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Josh Myers played through a foot injury in the final stretch of the Ohio State season. (Birm/Lettermen Row)

Ohio State Football

Josh Myers grit, experience is enough to impress NFL franchises

COLUMBUS — If NFL teams need to know what type of player they’re getting in Josh Myers, they can look back to the final games of his Ohio State career.

The former Rimington Trophy finalist suffered a turf-toe injury in the Big Ten Championship game. He opted to keep playing, however, starting against Clemson and Alabama by in the College Football Playoff. By the end of the season, Myers needed an MRI and X-ray to determine the extent of the injury.

Myers had done some serious damage to his foot. He broke a bone underneath his foot and had an avulsion of the tendon on another bone. Surgery was the verdict. The decision to play in those final games with the Buckeyes has put his draft process on pause — he only participated in the bench press at Ohio State’s Pro Day, sitting out all on-field testing.

“The recovery process is four months, and I’m pretty much two months out right now,” he said. “So that’s why I didn’t perform [at Pro Day]. … I think it is more about them getting to see us, the scouts and the coaches, getting to see us in person, getting to see how we interact and how we carry ourselves in person in this type of scenario. Then also the athleticism, but everything is being evaluated.

“And of course, I didn’t get to do much.”

While Myers didn’t show off his skills at Pro Day this spring, he’s confident his body of work with Ohio State stands for itself. The two-year starter was considered one of the best at his position, and the Buckeyes offense backed it up with a prolific attack. At 6-foot-5 and 312 pounds, his body type made him a strong run blocker.

The Miamisburg native was the No. 1 recruit in the state of Ohio in the class of 2017 and committed to the Buckeyes as a sophomore in high school. A first-team all-Big Ten selection by the coaches and a second-team all-conference performer by the media, he declared for the NFL Draft in January, bypassing his final year of eligibility. Still, ESPN draft analyst Mel Kiper Jr. has him rated as the third-best center in this year’s draft.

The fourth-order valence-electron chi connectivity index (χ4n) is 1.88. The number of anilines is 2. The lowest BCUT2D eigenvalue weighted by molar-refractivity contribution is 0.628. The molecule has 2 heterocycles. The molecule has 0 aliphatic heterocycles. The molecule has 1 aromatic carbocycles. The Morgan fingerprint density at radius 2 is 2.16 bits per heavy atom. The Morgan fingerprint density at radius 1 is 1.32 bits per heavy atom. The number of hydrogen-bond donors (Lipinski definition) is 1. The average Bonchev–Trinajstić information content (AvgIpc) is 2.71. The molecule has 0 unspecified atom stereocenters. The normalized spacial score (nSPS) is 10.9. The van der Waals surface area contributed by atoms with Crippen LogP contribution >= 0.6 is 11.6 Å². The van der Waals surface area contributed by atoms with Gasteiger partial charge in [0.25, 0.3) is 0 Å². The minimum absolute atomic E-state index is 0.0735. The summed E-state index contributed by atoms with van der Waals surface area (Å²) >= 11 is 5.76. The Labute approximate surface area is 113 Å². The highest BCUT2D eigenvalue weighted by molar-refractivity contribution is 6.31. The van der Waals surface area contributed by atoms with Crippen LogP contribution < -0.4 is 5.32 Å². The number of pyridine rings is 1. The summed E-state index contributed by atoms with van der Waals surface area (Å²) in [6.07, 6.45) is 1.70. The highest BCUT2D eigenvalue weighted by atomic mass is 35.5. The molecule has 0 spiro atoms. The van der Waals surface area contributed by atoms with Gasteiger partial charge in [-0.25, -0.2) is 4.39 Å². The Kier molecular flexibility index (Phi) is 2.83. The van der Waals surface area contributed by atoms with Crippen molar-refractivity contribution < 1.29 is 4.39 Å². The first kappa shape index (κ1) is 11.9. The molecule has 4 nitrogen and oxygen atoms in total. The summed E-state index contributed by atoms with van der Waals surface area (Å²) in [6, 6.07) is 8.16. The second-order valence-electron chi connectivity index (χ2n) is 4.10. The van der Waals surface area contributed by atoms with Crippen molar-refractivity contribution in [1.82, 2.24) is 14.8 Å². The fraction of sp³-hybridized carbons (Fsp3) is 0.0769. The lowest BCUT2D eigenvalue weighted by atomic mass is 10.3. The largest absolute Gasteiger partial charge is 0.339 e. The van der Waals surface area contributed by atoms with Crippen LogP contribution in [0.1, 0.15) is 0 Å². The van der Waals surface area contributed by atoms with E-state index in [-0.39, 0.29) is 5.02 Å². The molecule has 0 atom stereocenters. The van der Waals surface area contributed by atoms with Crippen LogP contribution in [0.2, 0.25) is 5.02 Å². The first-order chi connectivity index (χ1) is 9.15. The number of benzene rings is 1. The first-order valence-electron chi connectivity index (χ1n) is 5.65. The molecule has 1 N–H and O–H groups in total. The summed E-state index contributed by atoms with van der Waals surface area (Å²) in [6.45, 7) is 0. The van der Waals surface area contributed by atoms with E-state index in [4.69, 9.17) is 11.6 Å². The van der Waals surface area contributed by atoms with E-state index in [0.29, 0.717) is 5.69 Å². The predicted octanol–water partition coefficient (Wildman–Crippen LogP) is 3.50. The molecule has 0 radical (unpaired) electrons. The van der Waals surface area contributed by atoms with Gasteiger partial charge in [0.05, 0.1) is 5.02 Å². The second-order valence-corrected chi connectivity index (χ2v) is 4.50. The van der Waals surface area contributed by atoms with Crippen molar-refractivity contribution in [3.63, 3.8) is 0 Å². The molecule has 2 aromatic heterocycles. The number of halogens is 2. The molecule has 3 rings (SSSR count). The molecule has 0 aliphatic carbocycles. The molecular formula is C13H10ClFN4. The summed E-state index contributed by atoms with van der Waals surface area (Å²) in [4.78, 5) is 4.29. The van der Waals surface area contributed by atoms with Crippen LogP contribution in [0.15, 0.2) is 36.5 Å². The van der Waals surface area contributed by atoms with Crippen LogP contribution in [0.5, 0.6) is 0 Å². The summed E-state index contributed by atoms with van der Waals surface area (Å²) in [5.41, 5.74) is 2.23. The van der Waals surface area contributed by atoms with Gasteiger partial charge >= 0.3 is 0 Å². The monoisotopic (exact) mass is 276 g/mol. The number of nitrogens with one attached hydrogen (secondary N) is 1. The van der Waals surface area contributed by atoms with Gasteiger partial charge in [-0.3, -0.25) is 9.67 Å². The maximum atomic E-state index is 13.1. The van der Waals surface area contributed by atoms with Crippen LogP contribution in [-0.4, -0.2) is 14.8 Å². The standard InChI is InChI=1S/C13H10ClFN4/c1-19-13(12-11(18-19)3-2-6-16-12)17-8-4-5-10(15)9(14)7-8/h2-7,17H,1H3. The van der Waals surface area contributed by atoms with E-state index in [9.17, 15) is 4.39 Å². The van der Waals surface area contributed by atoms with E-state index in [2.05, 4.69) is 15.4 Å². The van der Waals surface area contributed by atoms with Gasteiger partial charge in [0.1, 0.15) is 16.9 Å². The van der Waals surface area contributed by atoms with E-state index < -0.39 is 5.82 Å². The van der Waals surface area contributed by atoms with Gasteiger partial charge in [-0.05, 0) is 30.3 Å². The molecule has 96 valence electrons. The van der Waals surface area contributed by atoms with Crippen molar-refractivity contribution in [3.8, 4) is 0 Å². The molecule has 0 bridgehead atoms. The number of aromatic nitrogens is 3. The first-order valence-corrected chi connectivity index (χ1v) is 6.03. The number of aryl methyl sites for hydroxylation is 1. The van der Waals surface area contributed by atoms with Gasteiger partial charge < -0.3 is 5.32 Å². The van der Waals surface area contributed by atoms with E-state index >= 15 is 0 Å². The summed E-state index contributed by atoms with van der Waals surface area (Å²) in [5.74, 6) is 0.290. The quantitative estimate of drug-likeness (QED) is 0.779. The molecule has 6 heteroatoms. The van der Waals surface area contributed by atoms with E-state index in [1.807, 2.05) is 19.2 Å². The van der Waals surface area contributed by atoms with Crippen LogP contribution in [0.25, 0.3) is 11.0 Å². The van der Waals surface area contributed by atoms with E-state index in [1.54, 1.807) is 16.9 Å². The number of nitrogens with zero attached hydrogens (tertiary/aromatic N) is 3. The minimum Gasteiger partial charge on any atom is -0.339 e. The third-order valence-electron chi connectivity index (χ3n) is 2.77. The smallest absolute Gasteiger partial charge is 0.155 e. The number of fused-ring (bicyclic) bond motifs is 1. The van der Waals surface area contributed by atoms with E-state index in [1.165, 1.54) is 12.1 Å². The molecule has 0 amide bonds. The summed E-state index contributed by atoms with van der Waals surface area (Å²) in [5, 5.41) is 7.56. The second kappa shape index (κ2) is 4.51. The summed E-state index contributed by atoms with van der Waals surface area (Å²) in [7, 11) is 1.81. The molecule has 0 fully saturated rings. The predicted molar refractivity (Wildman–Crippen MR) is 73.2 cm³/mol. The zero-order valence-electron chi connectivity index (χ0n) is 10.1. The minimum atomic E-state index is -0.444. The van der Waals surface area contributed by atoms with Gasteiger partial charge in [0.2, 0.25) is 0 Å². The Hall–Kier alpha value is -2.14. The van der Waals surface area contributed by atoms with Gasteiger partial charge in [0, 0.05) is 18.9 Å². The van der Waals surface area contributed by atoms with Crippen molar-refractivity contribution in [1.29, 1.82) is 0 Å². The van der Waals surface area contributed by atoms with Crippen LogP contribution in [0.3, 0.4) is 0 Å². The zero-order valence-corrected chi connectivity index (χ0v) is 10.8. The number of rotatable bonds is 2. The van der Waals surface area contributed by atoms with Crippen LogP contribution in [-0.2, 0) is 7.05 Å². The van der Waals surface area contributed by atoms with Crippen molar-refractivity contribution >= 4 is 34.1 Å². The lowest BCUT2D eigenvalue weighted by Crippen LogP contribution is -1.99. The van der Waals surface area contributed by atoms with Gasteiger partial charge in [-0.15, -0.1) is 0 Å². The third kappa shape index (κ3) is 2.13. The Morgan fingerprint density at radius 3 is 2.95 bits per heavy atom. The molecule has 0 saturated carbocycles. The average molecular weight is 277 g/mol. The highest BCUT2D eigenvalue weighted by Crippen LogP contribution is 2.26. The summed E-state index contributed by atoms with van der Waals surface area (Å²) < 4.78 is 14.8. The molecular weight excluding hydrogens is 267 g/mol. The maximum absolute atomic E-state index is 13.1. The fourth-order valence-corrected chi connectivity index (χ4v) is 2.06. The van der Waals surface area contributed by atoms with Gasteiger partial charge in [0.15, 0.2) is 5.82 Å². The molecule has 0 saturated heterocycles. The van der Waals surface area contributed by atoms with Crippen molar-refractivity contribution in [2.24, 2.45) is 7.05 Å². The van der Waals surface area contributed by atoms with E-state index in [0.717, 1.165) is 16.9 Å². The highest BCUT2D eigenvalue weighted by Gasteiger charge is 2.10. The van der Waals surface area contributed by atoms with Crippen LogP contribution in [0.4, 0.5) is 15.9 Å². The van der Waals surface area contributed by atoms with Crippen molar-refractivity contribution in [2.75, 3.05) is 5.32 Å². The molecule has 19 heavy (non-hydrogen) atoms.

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Josh Myers only participated in the bench press at Ohio State Pro Day. (Paul Vernon/AP Photo)

With him making the calls up front, the offensive line was constantly in the conversation for the Joe Moore Award, given to the top unit in the nation. As a leader, Myers was never shy to talk about doing whatever it necessary for Ohio State to have a 2020 season. In the weight room, he helped set the bar inside the program with his work ethic.

“It seems like from everyone that I’ve talked to about it, that the two years of tape is enough,” Myers said. “I think it helps that the recovery time is only four months. So I’m supposed to be 100% recovered with no restrictions by the end of May. I’ve told every team, I’ve talked to about it. It’s the first thing I say on meetings that, you know, just so that they’re aware. It doesn’t get brought back up in hardly any of them.”

Myers has been the leader and apex of the Ohio State offensive line for two seasons. He said he still needs to improve on his positioning at the second level, which can be addressed after he’s fully recovered from his postseason surgery.

But NFL teams want a player with grit, someone who will leave everything on the field for their team. Josh Myers can deliver on that.

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